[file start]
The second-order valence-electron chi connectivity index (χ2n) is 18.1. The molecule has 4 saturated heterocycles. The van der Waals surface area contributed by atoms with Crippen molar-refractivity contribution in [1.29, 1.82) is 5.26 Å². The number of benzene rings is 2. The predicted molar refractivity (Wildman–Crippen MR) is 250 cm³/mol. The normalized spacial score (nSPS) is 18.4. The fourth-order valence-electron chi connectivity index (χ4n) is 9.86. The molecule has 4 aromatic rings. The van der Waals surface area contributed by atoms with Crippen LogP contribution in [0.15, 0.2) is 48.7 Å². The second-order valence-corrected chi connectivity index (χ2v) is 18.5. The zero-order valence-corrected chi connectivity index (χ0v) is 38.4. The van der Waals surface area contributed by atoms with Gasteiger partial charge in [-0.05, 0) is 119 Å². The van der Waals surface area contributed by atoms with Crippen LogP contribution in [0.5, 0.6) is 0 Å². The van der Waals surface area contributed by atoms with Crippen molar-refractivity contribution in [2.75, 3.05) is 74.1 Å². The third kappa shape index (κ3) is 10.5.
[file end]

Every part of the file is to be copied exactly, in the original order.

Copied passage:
The second-order valence-electron chi connectivity index (χ2n) is 18.1. The molecule has 4 saturated heterocycles. The van der Waals surface area contributed by atoms with Crippen molar-refractivity contribution in [1.29, 1.82) is 5.26 Å². The number of benzene rings is 2. The predicted molar refractivity (Wildman–Crippen MR) is 250 cm³/mol. The normalized spacial score (nSPS) is 18.4. The fourth-order valence-electron chi connectivity index (χ4n) is 9.86. The molecule has 4 aromatic rings. The van der Waals surface area contributed by atoms with Crippen LogP contribution in [0.15, 0.2) is 48.7 Å². The second-order valence-corrected chi connectivity index (χ2v) is 18.5. The zero-order valence-corrected chi connectivity index (χ0v) is 38.4. The van der Waals surface area contributed by atoms with Gasteiger partial charge in [-0.05, 0) is 119 Å². The van der Waals surface area contributed by atoms with Crippen LogP contribution in [0.5, 0.6) is 0 Å². The van der Waals surface area contributed by atoms with Crippen molar-refractivity contribution in [2.75, 3.05) is 74.1 Å². The third kappa shape index (κ3) is 10.5.